Dixon’s warden, Nedra Chandler, said the volunteers provide an important service for no tangible gain.

“I thank God every day for the inmates who are willing to do this, because they get nothing from us,” she said. “They do it out of the goodness of their heart and their willingness to assist their fellow man.”

Earl Johnson, 56, who is serving an 80-year sentence for killing a man during the robbery of a Chicago store, volunteered for the hospice to soften the harshness of prison life.

“Prison sometimes has an effect where it hardens you. By doing this here, I wanted to try to not be hardened by this prison experience,” he said. “It’s hard to explain, but I wanted to keep my humility or whatever — to be able to care for another human being and not just walk through here just like a zombie.”

Johnson developed a kind of friendship with his patient that he did not find with other inmates.

“We talked about more things” than sports or prison jobs, he said. “I was able to talk about my family; he was able to talk about his family. Things you probably didn’t share with someone else.”

Need is there

The hospice at Dixon, which began accepting patients in 1995, was one of the first programs of its kind in the country, Price said.

The need for hospice care is clear. The number of older inmates in Illinois has grown with the increase in the total prison population, the advent of longer sentences and the fact that inmates are serving more time because of truth-in-sentencing laws.

From June 2005 to June 2014, the number of prisoners 65 and older in Illinois increased from 278 to 706.

The Dixon program was modeled after community hospice programs. Price was executive director of Hospice of the Rock River Valley before becoming coordinator of the prison’s hospice and adult care program in 1997. She and other community hospice officials helped design the program and trained the prison staff and the first volunteers.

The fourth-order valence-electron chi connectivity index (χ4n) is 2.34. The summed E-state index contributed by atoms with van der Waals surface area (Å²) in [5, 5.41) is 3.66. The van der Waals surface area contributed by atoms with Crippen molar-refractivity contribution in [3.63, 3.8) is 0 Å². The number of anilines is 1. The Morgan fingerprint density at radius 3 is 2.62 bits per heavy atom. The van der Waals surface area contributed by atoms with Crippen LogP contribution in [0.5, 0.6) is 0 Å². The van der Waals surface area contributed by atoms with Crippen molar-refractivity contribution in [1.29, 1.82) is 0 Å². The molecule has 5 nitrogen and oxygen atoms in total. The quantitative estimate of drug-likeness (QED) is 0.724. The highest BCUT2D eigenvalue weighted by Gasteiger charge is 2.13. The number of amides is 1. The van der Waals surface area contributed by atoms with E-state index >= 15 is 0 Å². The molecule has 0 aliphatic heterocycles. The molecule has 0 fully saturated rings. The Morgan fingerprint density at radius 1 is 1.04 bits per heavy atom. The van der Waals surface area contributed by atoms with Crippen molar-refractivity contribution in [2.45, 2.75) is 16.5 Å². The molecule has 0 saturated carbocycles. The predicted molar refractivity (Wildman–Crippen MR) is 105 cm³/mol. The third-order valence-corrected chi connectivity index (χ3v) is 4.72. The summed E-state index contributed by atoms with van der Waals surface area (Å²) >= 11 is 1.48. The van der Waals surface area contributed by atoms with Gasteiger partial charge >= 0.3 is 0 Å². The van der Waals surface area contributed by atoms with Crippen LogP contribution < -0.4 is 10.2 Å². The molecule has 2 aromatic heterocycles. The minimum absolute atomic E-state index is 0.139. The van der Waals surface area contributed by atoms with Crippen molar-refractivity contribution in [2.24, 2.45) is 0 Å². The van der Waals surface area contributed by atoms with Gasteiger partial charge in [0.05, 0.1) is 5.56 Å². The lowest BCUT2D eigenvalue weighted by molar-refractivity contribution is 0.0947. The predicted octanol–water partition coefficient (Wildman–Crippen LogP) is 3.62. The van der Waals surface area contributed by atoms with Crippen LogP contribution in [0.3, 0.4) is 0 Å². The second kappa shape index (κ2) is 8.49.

A central tenet is having lay volunteers visit patients. “We felt very strongly that inmates should serve as the volunteers,” Price said. “This is their community.”

Inmates proved eager to serve.

“Every year we get about 40 to 50 men who apply for the position,” Price said. “Generally between six and eight men are selected. It’s a very elite group, in a sense. They go through a very, very thorough evaluation process.”

Those accepted undergo five or six months of training, then are assigned a patient, either in hospice or adult care, on the floor that is the prison’s equivalent of a nursing home.

The work is personal, intimate. Volunteers hold patients’ hands, wipe their sweaty brows, change soiled diapers.

As a patient’s death draws near, the hospice tries to arrange a 24-hour vigil, even summoning inmate volunteers at 2 a.m.

Johnson was with his patient almost every day as the end neared.

“You sit there with him,” he said. “He couldn’t talk, so I would talk to him and stuff like that, and he’d be able to hear my voice. Maybe that gave him some comfort or something like that because it was a familiar voice.

“It was just a humbling experience to be able to sit there and to be able to do that for him. Nobody should die alone.”

The man died July 18, and he was not alone.